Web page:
After turning the corner on a remote mountain pass north of Glacier National Park, I stop to catch my breath and gaze upon the emerald waters of Ventego Lake — encircled by imposing mountains with Mordor-like names, including Sorcerer, Mystic and Iconoclast. The first thing that hits me is the fierce September wind, which funnels down through glacier-clad peaks and pummels the exposed lakeshore and hardy trees rooted there.
To get here, I have followed a team of ecologists along the aptly named “Heinous Traverse,” a trail that cuts across steep mountain slopes under hazardous rockfall. It leads us away from our temporary home at Sorcerer Lodge — a mecca for backcountry skiers that’s accessible only by helicopter.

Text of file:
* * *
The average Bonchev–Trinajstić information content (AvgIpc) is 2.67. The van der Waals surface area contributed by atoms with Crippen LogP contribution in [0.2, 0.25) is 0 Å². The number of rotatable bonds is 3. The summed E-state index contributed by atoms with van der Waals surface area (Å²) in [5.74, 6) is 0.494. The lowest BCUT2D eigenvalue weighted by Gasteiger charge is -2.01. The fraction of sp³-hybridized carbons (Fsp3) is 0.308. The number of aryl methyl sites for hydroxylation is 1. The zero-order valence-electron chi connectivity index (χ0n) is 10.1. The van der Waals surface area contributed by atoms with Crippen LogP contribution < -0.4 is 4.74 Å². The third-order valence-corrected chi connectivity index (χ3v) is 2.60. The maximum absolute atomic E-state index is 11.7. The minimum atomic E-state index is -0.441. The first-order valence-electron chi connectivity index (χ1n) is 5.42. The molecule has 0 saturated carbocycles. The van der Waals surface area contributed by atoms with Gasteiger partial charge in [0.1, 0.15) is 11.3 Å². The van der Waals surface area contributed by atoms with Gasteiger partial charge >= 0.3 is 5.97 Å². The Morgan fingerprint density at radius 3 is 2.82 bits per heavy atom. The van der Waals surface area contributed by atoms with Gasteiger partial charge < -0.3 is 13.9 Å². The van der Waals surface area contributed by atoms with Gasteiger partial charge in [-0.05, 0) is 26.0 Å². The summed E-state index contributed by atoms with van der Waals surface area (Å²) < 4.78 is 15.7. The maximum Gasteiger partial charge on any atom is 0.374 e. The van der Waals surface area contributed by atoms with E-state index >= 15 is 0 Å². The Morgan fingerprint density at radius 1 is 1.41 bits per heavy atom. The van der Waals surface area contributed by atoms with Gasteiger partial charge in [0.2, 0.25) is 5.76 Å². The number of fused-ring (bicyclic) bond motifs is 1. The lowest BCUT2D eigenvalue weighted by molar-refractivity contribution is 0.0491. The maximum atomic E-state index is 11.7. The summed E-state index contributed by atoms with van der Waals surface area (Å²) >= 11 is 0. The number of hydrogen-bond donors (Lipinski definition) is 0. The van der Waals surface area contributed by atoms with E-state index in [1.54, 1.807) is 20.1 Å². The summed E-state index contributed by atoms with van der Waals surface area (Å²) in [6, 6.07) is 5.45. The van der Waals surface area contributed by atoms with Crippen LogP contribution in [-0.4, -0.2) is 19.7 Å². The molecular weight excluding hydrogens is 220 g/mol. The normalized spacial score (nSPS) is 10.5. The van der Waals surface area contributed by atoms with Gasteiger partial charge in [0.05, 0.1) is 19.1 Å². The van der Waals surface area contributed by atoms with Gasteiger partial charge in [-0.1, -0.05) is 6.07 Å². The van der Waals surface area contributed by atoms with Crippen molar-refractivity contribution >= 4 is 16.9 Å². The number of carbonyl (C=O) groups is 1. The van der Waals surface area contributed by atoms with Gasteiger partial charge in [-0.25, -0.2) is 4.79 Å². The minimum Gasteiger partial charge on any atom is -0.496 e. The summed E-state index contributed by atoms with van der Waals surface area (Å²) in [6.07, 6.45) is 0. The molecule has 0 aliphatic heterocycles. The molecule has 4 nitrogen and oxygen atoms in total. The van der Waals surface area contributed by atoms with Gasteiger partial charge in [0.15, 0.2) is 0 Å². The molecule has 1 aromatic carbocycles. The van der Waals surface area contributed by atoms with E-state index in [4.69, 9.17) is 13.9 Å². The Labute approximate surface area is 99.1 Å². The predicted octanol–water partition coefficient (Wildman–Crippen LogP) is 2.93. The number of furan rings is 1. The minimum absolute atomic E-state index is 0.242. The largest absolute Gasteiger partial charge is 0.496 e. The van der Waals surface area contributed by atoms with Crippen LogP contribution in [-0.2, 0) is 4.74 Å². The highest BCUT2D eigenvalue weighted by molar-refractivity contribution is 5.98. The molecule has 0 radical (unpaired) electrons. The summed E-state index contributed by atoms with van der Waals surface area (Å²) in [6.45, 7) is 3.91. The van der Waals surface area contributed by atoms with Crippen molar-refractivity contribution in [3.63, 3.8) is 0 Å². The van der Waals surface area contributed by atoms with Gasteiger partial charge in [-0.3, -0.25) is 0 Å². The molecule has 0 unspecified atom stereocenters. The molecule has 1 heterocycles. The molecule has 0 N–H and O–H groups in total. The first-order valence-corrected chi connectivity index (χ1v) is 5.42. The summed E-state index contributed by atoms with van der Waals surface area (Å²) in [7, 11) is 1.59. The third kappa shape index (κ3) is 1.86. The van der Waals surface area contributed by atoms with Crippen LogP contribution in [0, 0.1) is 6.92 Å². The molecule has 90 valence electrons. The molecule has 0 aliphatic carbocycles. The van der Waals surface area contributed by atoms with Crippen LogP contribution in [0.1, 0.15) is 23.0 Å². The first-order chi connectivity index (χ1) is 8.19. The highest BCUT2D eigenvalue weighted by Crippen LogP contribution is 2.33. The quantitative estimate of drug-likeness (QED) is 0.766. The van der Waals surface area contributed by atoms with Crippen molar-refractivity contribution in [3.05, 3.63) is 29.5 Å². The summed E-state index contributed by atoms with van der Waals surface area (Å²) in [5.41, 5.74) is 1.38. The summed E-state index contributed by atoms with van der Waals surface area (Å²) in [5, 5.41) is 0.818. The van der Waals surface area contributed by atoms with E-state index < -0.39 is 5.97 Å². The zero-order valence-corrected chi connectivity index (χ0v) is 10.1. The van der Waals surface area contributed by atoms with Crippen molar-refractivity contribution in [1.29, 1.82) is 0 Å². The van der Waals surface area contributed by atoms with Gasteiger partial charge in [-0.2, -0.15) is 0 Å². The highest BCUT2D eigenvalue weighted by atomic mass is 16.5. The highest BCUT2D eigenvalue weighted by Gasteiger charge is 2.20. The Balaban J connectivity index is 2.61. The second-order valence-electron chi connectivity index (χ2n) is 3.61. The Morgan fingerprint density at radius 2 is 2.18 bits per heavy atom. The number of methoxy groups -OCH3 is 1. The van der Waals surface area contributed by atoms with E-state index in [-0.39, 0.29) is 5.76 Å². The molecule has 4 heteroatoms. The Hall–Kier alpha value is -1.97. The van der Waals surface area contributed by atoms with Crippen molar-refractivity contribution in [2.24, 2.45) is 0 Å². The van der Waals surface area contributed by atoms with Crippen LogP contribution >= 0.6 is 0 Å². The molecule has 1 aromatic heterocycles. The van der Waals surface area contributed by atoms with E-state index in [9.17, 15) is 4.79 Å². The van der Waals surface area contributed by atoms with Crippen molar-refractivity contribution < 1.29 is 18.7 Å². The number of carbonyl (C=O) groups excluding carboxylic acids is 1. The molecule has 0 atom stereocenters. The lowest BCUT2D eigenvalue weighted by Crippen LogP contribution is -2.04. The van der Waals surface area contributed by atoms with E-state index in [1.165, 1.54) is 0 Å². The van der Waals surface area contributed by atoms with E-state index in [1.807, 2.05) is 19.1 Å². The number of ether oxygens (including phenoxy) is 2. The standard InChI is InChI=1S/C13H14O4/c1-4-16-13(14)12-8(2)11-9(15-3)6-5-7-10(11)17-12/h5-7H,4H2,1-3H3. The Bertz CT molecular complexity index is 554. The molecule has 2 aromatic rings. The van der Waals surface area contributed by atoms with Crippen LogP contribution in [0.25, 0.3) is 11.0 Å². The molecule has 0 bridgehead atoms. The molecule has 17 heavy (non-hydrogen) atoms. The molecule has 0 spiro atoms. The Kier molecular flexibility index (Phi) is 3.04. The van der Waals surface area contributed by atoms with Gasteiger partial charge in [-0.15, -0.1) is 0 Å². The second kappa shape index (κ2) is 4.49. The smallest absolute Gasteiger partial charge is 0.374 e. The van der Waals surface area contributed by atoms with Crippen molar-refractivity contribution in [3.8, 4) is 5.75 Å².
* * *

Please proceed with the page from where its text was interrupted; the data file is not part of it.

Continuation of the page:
These are the lengths ecologists will go to as they work to protect whitebark pine (Pinus albicaulis), an endangered species that grows high in the mountains of western North America. It is just one small part of a multi-year strategy to restore the trees throughout mountain parks. “It’s conservation at the ecosystem scale, which means we’re focused beyond park boundaries as well,” says Natalie Stafl, a senior Parks Canada ecologist who’s leading the restoration project for Mount Revelstoke and Glacier national parks. “We know what we need to do, and we know it’s possible. It’s just a matter of getting everyone working together to make it happen.”